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This new 3D printer adds stunning laser-cut precision to your DIY craft projects

Ready to print.
  • Mike Murphy
By Mike Murphy

Technology editor

Published This article is more than 2 years old.

Laser printers are great, when they work. But up until now, they couldn’t print you out a wallet, a perfectly fitting pair of jeans, or a nifty wood-cut drone. A new 3D laser printer called Glowforge aims to let anyone do just that at home.

Unlike most 3D printers, the Glowforge doesn’t create objects out of any sort of paste or liquid that solidifies. It doesn’t use an additive process at all. Instead, it precisely cuts or embosses materials, which can then be put together to create something.

The Glowforge has a concentrated laser-emitting a beam about the width of a human hair, that can cut through any organic material. The printer itself looks a bit like a large scanner, and it works in a similar fashion: Put a piece of material inside the printer bed, let it scan what type of material it is, and then choose what you want to print. Glowforge’s accompanying app will then give you a countdown on how long your item will take to print.

This drone’s body was made from wood cut on a Glowforge.

Glowforge’s CEO, Dan Shapiro, told Quartz that his printer can be used in three different ways. Budding artists can draw designs right on a piece of material, and the printer will cut around the lines, or they can download designs through Glowforge’s app and print those. They can also use pretty much any design file from Photoshop, Adobe Illustrator, or any 3D modeling software to create more intricate designs. And, Shapiro says, “There’s no design background required.”

Shapiro showed Quartz a range of intricately cut wood items made on the Glowforge, including a mahogany computer stand, a homemade version of the board game Settlers of Catan, and a keyboard holder. They all seemed like stylish projects one might find on a successful Etsy page, and the Glowforge would undoubtedly be a useful tool for cutting down the time it takes woodworkers and other crafters to make their tchotchkes.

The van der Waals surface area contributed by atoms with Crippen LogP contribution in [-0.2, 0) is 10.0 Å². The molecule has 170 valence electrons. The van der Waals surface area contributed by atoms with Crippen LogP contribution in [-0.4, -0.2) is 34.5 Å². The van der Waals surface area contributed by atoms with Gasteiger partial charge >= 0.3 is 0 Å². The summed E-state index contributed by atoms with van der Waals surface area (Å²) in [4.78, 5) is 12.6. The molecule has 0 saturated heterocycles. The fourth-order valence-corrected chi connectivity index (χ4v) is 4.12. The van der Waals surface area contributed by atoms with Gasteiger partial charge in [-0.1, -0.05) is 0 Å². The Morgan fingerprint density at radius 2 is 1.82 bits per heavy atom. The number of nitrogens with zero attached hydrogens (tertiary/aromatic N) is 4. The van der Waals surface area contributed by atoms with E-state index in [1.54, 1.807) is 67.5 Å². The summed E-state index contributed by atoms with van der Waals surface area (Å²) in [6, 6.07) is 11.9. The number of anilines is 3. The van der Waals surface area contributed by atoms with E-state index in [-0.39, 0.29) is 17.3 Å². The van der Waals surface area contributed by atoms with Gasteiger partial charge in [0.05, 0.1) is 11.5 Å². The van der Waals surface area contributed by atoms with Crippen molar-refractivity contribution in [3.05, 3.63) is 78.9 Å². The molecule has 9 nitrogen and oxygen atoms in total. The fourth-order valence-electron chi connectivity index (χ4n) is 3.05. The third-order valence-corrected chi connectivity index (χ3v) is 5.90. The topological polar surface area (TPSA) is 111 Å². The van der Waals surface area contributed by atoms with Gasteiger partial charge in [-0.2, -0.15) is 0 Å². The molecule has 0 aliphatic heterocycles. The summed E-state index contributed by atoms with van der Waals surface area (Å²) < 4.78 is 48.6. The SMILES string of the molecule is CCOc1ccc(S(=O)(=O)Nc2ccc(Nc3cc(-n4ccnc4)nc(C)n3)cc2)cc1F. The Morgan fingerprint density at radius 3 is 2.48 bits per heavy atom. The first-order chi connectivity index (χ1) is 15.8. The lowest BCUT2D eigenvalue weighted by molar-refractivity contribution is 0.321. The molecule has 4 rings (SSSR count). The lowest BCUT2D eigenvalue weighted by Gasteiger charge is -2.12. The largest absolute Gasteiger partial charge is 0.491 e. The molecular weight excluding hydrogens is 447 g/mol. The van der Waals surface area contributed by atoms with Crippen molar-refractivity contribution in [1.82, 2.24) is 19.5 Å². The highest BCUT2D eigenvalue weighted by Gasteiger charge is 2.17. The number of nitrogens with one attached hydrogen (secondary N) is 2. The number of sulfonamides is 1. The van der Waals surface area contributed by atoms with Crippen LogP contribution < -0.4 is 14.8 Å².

Myriad tchotchkes.

But things got interesting when Shapiro showed off his belt. “You’ll notice it only has one hole,” he said. He broke his last belt, he explained, and instead of buying a new one, he ran a spare piece of leather he had through the Glowforge, and cut himself a belt that had the exact width to fit him. He’d done the same with a wallet that fit just the cards he carried, and even a leather bag that had a pocket exactly the right shape for his iPad Air. If he upgrades to the iPad Pro, he could just print a new leather pocket, take off the old one and sew the new one on.

This sushi’s wrappers were cut by a Glowforge.

Shapiro said the bag took him about an afternoon’s work to put together. The Glowforge cut holes into the pieces of leather to sew them together, but he still had to assemble it by hand. A more skilled leather worker, he said, could probably do it in about an hour.

Shapiro’s homemade bag.

It’s easy to test out designs too: Just use scraps of cardboard—Shapiro prefers old Amazon boxes—and print until you perfect your design. The printer can also engrave stone and metal, melt chocolates, and cut cloths like denim. Shapiro envisions a future where home consumers will be able to print themselves a pair of jeans that fit them perfectly, and aren’t any harder to put together than IKEA furniture.

Cut and engraved with a Glowforge.

The Glowforge is available for preorder today at $1,995, but will cost $3,995 when it goes on general sale. It could be the printer that finally brings 3D printing into the average consumer’s home, though for now, Shapiro said Glowforge’s most likely customers will be arts-and-crafts types, and those who sell their products on sites like Etsy. “We’re reinventing what it means to be homemade,” Shapiro added.

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